One of the features that has made Prometheus so popular is the PromQL query language, which is used to transform and visualize metrics, and also for defining alert conditions in the Prometheus AlertManager. We’ve been getting a lot of feedback and requests to support PromQL since our users would like to reuse PromQL queries for the Prometheus metrics they’re storing in Elasticsearch. 

In this release we’re happy to introduce the initial support for PromQL queries in our Prometheus integration. Now you can use the new query metricset in the Prometheus module that lets you store results of PromQL queries as custom metrics in Elasticsearch. Here’s just a few things that you can do with this: 

  • Use the results of existing queries to build familiar dashboards in Kibana 
  • Store results of your queries instead of raw data
  • Bring alert conditions into Elasticsearch and combine them with other data points

Here’s a sample configuration that calculates a per-second rate of HTTP requests measured over the last 5 minutes and stores the results of the query in the prometheus.query.rate_http_requests_total metric:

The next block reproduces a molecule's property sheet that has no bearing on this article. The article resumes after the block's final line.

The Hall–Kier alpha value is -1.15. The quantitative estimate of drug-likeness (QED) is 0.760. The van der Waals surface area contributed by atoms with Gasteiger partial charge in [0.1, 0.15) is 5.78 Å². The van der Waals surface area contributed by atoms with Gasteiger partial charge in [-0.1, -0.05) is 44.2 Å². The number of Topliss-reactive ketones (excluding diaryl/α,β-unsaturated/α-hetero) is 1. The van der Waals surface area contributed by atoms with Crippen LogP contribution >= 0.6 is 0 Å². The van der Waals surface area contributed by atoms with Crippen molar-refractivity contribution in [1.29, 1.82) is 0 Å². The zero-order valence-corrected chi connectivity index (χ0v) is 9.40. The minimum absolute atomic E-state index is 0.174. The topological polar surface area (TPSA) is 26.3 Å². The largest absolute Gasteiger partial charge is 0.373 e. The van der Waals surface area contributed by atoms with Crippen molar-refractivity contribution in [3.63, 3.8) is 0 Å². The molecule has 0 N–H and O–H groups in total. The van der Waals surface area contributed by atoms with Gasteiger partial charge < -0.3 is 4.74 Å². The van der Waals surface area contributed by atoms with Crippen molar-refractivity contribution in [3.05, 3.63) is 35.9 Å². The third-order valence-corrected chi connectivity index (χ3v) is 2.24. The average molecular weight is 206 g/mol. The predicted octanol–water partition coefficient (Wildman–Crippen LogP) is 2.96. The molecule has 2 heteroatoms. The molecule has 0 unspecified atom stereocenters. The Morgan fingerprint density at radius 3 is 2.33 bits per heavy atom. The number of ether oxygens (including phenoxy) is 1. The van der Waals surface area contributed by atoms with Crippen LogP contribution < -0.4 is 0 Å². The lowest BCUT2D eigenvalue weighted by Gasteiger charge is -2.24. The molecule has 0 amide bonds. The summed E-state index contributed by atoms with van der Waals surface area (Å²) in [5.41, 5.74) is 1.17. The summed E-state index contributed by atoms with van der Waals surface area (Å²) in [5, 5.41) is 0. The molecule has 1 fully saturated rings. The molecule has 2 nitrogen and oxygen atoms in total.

- module: prometheus 
  period: 10s 
  hosts: ["localhost:9090"] 
  metricsets: ["query"] 
  - name: "rate_http_requests_total" 
    path: "/api/v1/query" 
      query: "rate(prometheus_http_requests_total[5m])" 

In this release we’ve also added a dedicated integration for OpenMetrics-compatible metric endpoints. The new OpenMetrics module can scrape any custom metrics that comply with the OpenMetrics format. The module makes it easy to control what metrics to scrape with the help of metrics_filters.include and metrics_filters.exclude configuration options. All metrics scraped with this module are prefixed with openmetrics.metrics.*.

Alerting for metrics

Alerting is one of the foundational blocks for practically monitoring of any type of infrastructure or service, as it helps to identify and respond to any important changes taking place in our environments. 

A threshold alert is probably the most common type of alert, which, in its basic form, is used to indicate whether a metric has reached or exceeded a certain value. This usually triggers a certain action like sending an email or a Slack message, paging an operator, or invoking an external service.